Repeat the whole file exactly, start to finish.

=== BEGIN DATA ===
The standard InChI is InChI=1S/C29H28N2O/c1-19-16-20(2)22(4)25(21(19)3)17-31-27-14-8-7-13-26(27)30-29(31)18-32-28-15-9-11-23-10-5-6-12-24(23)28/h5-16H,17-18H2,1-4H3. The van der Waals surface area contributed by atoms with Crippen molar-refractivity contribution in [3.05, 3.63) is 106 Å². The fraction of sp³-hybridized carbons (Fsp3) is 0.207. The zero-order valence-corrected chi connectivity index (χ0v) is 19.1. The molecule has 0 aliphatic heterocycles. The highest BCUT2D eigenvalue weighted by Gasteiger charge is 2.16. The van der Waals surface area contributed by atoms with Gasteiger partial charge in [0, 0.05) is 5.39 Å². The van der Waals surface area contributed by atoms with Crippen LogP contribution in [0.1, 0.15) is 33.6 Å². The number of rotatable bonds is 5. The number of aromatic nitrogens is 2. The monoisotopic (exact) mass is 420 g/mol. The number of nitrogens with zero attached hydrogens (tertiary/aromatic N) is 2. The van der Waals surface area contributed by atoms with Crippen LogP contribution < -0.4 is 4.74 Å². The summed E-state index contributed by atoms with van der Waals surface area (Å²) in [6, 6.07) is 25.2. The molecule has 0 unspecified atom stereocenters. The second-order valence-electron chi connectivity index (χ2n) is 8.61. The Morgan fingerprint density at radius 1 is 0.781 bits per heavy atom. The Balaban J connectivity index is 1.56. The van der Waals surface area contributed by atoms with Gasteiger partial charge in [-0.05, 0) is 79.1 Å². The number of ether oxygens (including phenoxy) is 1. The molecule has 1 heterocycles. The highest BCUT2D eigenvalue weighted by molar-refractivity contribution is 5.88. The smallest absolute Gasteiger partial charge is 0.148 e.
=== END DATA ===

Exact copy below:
The standard InChI is InChI=1S/C29H28N2O/c1-19-16-20(2)22(4)25(21(19)3)17-31-27-14-8-7-13-26(27)30-29(31)18-32-28-15-9-11-23-10-5-6-12-24(23)28/h5-16H,17-18H2,1-4H3. The van der Waals surface area contributed by atoms with Crippen molar-refractivity contribution in [3.05, 3.63) is 106 Å². The fraction of sp³-hybridized carbons (Fsp3) is 0.207. The zero-order valence-corrected chi connectivity index (χ0v) is 19.1. The molecule has 0 aliphatic heterocycles. The highest BCUT2D eigenvalue weighted by Gasteiger charge is 2.16. The van der Waals surface area contributed by atoms with Gasteiger partial charge in [0, 0.05) is 5.39 Å². The van der Waals surface area contributed by atoms with Crippen LogP contribution in [0.1, 0.15) is 33.6 Å². The number of rotatable bonds is 5. The number of aromatic nitrogens is 2. The monoisotopic (exact) mass is 420 g/mol. The number of nitrogens with zero attached hydrogens (tertiary/aromatic N) is 2. The van der Waals surface area contributed by atoms with Crippen LogP contribution < -0.4 is 4.74 Å². The summed E-state index contributed by atoms with van der Waals surface area (Å²) in [6, 6.07) is 25.2. The molecule has 0 unspecified atom stereocenters. The second-order valence-electron chi connectivity index (χ2n) is 8.61. The Morgan fingerprint density at radius 1 is 0.781 bits per heavy atom. The Balaban J connectivity index is 1.56. The van der Waals surface area contributed by atoms with Gasteiger partial charge in [-0.05, 0) is 79.1 Å². The number of ether oxygens (including phenoxy) is 1. The molecule has 1 heterocycles. The highest BCUT2D eigenvalue weighted by molar-refractivity contribution is 5.88. The smallest absolute Gasteiger partial charge is 0.148 e.